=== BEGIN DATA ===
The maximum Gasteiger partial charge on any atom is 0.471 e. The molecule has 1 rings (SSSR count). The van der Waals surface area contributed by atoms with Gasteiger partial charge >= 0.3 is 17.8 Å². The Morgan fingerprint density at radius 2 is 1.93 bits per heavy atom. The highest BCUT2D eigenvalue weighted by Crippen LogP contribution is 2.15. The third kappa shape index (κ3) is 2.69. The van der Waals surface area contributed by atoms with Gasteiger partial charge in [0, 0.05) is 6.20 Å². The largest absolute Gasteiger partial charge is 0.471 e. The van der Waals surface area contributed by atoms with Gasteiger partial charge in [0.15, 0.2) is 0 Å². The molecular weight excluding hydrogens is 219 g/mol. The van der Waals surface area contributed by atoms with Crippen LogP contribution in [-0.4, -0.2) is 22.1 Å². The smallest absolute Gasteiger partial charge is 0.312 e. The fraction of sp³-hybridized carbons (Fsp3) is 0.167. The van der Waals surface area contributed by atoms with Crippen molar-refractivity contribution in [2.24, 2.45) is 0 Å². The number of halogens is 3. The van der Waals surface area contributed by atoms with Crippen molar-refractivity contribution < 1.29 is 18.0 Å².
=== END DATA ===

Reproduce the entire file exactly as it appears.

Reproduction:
The maximum Gasteiger partial charge on any atom is 0.471 e. The molecule has 1 rings (SSSR count). The van der Waals surface area contributed by atoms with Gasteiger partial charge >= 0.3 is 17.8 Å². The Morgan fingerprint density at radius 2 is 1.93 bits per heavy atom. The highest BCUT2D eigenvalue weighted by Crippen LogP contribution is 2.15. The third kappa shape index (κ3) is 2.69. The van der Waals surface area contributed by atoms with Gasteiger partial charge in [0, 0.05) is 6.20 Å². The largest absolute Gasteiger partial charge is 0.471 e. The van der Waals surface area contributed by atoms with Gasteiger partial charge in [0.15, 0.2) is 0 Å². The molecular weight excluding hydrogens is 219 g/mol. The van der Waals surface area contributed by atoms with Crippen LogP contribution in [-0.4, -0.2) is 22.1 Å². The smallest absolute Gasteiger partial charge is 0.312 e. The fraction of sp³-hybridized carbons (Fsp3) is 0.167. The van der Waals surface area contributed by atoms with Crippen molar-refractivity contribution in [2.24, 2.45) is 0 Å². The number of halogens is 3. The van der Waals surface area contributed by atoms with Crippen molar-refractivity contribution < 1.29 is 18.0 Å².